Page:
FIGS. 1 and 2 schematically illustrate an exemplary embodiment of a safety device 1 which is used to monitor whether a cannula 2, functioning as an injection body, is inserted correctly into a patient's vascular access or is detached from the vascular access. The vascular access in particular can be a puncture site, wherein reference is made to this type of application without restricting the universality of the invention. The vascular access generally can also take other forms, such as a surgical cut. FIG. 1 depicts the cannula 2 inserted at a puncture site, meaning into an arm 3 of a patient, whereas FIG. 2 shows the cannula 2 detached from the puncture site. A tube inserted via a catheter into the blood stream can generally also be used as an injection body in place of a cannula 2.
 In the present case, the safety device 1 is used for monitoring the dialysis treatment of a patient. The cannula 2 in this case is connected to a tube, not shown herein, by means of which purified blood coming from a dialysis machine, not shown herein, is thus recirculated via the cannula 2 into a vein of the patient.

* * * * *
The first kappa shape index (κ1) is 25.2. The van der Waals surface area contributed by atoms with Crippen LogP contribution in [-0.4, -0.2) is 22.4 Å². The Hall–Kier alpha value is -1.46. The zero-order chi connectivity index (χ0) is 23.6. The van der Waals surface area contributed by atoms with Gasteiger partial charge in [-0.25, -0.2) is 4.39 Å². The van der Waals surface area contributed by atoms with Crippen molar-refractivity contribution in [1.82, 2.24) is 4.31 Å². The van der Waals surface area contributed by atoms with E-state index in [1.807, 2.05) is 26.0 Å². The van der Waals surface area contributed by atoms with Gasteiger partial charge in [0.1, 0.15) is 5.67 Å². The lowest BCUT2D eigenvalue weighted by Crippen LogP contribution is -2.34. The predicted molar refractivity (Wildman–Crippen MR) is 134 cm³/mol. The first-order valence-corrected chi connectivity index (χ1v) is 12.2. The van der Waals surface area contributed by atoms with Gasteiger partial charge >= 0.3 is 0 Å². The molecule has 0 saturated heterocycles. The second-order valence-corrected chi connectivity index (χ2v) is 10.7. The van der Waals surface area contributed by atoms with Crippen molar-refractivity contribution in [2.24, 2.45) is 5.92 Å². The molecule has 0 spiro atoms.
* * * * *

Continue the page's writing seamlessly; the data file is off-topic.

In the illustrated embodiment, the safety device 1 comprises a housing 4 with a therein arranged optical sensor. The housing 4 consists of an essentially cube-shaped plastic capsule which is open on the bottom. Provided in one side wall of the housing 4 can be a small opening 4a through which the cannula 2 is inserted into the housing 4 inside space. The dimensions of the housing 4 are adapted to the dimensions of the cannula 2. Thus, if the cannula 2 is inserted at the puncture site, as shown in FIG. 1, the region with the puncture site and the cannula tip is enclosed by the housing 4, once the housing is placed with the open underside onto the arm 3 of the patient.